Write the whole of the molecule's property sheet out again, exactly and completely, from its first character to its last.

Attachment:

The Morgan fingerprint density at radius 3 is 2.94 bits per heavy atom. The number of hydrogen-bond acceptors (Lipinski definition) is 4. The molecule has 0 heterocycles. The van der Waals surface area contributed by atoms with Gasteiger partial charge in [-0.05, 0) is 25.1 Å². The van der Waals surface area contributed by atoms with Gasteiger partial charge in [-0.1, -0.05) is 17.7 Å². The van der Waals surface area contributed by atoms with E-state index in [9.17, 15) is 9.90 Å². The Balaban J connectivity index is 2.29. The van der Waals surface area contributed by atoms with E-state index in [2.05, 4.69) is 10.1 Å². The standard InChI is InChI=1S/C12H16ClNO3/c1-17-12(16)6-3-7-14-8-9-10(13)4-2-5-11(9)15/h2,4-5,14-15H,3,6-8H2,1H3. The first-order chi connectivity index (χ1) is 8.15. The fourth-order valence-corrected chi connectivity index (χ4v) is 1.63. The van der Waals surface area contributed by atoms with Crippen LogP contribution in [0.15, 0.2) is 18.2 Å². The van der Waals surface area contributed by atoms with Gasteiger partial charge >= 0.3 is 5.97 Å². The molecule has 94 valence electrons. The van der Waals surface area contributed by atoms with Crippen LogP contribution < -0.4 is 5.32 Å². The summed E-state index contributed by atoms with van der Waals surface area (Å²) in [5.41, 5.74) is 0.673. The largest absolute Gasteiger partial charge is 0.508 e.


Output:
The Morgan fingerprint density at radius 3 is 2.94 bits per heavy atom. The number of hydrogen-bond acceptors (Lipinski definition) is 4. The molecule has 0 heterocycles. The van der Waals surface area contributed by atoms with Gasteiger partial charge in [-0.05, 0) is 25.1 Å². The van der Waals surface area contributed by atoms with Gasteiger partial charge in [-0.1, -0.05) is 17.7 Å². The van der Waals surface area contributed by atoms with E-state index in [9.17, 15) is 9.90 Å². The Balaban J connectivity index is 2.29. The van der Waals surface area contributed by atoms with E-state index in [2.05, 4.69) is 10.1 Å². The standard InChI is InChI=1S/C12H16ClNO3/c1-17-12(16)6-3-7-14-8-9-10(13)4-2-5-11(9)15/h2,4-5,14-15H,3,6-8H2,1H3. The first-order chi connectivity index (χ1) is 8.15. The fourth-order valence-corrected chi connectivity index (χ4v) is 1.63. The van der Waals surface area contributed by atoms with Crippen LogP contribution in [0.15, 0.2) is 18.2 Å². The van der Waals surface area contributed by atoms with Gasteiger partial charge >= 0.3 is 5.97 Å². The molecule has 94 valence electrons. The van der Waals surface area contributed by atoms with Crippen LogP contribution < -0.4 is 5.32 Å². The summed E-state index contributed by atoms with van der Waals surface area (Å²) in [5.41, 5.74) is 0.673. The largest absolute Gasteiger partial charge is 0.508 e.